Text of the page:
6 Reasons Why Victim-blaming Needs to Stop

Sexual violence has many long-term effects. In United States, RAINN states 94% of women who have been sexually assaulted experience symptoms of post-traumatic stress disorder (PTSD) during the two weeks following the assault and 30% reported symptoms nine months after the assault. 33% of women who have been assaulted also contemplate suicide. We believe the numbers in country like Ethiopia is a lot more higher.


But with many sexual assault cases comes the horrifying trend of victim blaming, as if the victims didn’t have to go through enough. When women do come forward with their assault stories, they’re often bombarded with questions about what they were wearing, how much they were drinking that night, why they didn’t yell for help and why they put themselves in the position to be harmed.

Asking these kinds of questions and comments reinforces the idea victims are to blame when they are attacked. Below are 6 reasons why you should STOP victim blaming now.

  1. Blaming silences victims: When victims are blamed, they are less likely to seek help in recovering from a traumatic experience, and they are less likely to report the experience to authorities. Abuse, assault and other forms of violence are always the perpetrators fault. A victim does not bring it on themselves.

  2. Victim blaming decriminalizes assault: When we blame the victim, we are essentially saying that assault isn’t that bad. Time and time again, people committing these types of crimes are either leniently sentenced or not charged at all, and blaming the victim in any capacity conveys to the survivor that what has happened to them is normal. That it isn’t worth being taken seriously.words have an impact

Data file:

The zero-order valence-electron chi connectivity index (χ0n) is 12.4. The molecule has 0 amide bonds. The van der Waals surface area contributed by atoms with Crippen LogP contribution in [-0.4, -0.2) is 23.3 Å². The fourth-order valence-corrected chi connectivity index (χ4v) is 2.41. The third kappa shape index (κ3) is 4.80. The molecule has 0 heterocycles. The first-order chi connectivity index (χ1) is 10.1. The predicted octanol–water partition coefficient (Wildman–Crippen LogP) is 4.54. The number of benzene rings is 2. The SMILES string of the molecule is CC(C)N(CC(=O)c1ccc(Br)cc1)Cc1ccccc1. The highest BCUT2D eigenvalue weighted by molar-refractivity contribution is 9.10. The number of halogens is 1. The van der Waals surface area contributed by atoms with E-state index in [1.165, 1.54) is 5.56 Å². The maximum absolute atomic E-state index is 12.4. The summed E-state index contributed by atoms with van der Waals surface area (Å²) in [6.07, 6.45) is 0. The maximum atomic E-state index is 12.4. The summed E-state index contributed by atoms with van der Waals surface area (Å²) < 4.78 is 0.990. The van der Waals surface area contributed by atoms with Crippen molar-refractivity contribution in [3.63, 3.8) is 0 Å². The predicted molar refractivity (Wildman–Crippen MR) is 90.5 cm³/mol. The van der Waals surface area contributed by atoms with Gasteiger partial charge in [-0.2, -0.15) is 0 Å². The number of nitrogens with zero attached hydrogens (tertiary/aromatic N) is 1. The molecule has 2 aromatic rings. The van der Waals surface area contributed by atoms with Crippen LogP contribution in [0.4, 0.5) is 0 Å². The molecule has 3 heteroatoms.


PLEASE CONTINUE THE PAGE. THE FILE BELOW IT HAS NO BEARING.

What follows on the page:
3. Victim blaming releases responsibility from the perpetrator: We create norms that protect the perpetrator when we victim-blame. Instead of saying it is the criminal’s fault alone, what we are essentially saying is that the victim deserved what happened to them. We are insinuating that they provoked their attacker in some way, and that if the victim had done something differently they could’ve avoided it.

  4. Victim blaming brings shame: When we victim blame, even the victims themselves may embrace the idea that it is their fault. Victums feel a sense of shame about what happened to them, without their consent.

  5. Victim blaming enables for more horrible incidents to happen: Victims who have been blamed avoid reporting or speaking about it to avoid secondary victimization. If horrible things aren’t reported, horrible things aren’t going to stop happening. We all need to understand there are horrible things happening in our community and if we don't report them or talk about them, the problem will get bigger.

  6. Victim blaming prolong the healing process: When we victim blame, victims feel ashamed and tend to blame themselves. Shame and self-blame interferes with healing from the effects of traumatic events.

As a society, we will never truly heal until we realize that we must move beyond our instinctive need to “blame the victim” and address the true nature of the trauma that sexual harassment and assault inflicts on all of us. There is never a circumstance where a sexual assault is the victim’s fault, be they male or female.